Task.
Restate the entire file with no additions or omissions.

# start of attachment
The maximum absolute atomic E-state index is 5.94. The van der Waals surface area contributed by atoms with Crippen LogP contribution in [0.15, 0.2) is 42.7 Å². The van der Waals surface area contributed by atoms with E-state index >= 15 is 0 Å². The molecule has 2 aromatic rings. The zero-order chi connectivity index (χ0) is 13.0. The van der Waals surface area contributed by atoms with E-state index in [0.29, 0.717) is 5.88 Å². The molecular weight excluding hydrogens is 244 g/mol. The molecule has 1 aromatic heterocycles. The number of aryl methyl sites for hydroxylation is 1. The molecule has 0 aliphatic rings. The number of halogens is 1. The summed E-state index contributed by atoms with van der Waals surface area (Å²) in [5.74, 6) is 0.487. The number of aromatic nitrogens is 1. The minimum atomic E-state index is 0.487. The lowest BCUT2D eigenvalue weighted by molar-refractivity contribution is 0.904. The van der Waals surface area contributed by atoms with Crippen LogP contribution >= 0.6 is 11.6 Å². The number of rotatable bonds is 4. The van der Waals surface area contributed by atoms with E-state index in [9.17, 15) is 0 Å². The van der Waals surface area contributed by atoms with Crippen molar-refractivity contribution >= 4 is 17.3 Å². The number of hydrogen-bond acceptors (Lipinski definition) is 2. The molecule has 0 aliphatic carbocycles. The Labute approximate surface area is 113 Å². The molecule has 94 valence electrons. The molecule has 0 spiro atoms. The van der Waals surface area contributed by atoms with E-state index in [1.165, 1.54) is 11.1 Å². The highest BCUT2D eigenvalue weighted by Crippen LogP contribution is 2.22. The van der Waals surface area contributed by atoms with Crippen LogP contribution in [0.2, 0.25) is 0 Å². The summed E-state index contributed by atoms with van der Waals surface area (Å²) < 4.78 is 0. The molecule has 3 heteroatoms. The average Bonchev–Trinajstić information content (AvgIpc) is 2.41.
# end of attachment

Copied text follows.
The maximum absolute atomic E-state index is 5.94. The van der Waals surface area contributed by atoms with Crippen LogP contribution in [0.15, 0.2) is 42.7 Å². The van der Waals surface area contributed by atoms with E-state index >= 15 is 0 Å². The molecule has 2 aromatic rings. The zero-order chi connectivity index (χ0) is 13.0. The van der Waals surface area contributed by atoms with E-state index in [0.29, 0.717) is 5.88 Å². The molecular weight excluding hydrogens is 244 g/mol. The molecule has 1 aromatic heterocycles. The number of aryl methyl sites for hydroxylation is 1. The molecule has 0 aliphatic rings. The number of halogens is 1. The summed E-state index contributed by atoms with van der Waals surface area (Å²) in [5.74, 6) is 0.487. The number of aromatic nitrogens is 1. The minimum atomic E-state index is 0.487. The lowest BCUT2D eigenvalue weighted by molar-refractivity contribution is 0.904. The van der Waals surface area contributed by atoms with Crippen LogP contribution >= 0.6 is 11.6 Å². The number of rotatable bonds is 4. The van der Waals surface area contributed by atoms with E-state index in [9.17, 15) is 0 Å². The van der Waals surface area contributed by atoms with Crippen molar-refractivity contribution >= 4 is 17.3 Å². The number of hydrogen-bond acceptors (Lipinski definition) is 2. The molecule has 0 aliphatic carbocycles. The Labute approximate surface area is 113 Å². The molecule has 94 valence electrons. The molecule has 0 spiro atoms. The van der Waals surface area contributed by atoms with E-state index in [1.165, 1.54) is 11.1 Å². The highest BCUT2D eigenvalue weighted by Crippen LogP contribution is 2.22. The van der Waals surface area contributed by atoms with Crippen LogP contribution in [0.2, 0.25) is 0 Å². The summed E-state index contributed by atoms with van der Waals surface area (Å²) < 4.78 is 0. The molecule has 3 heteroatoms. The average Bonchev–Trinajstić information content (AvgIpc) is 2.41.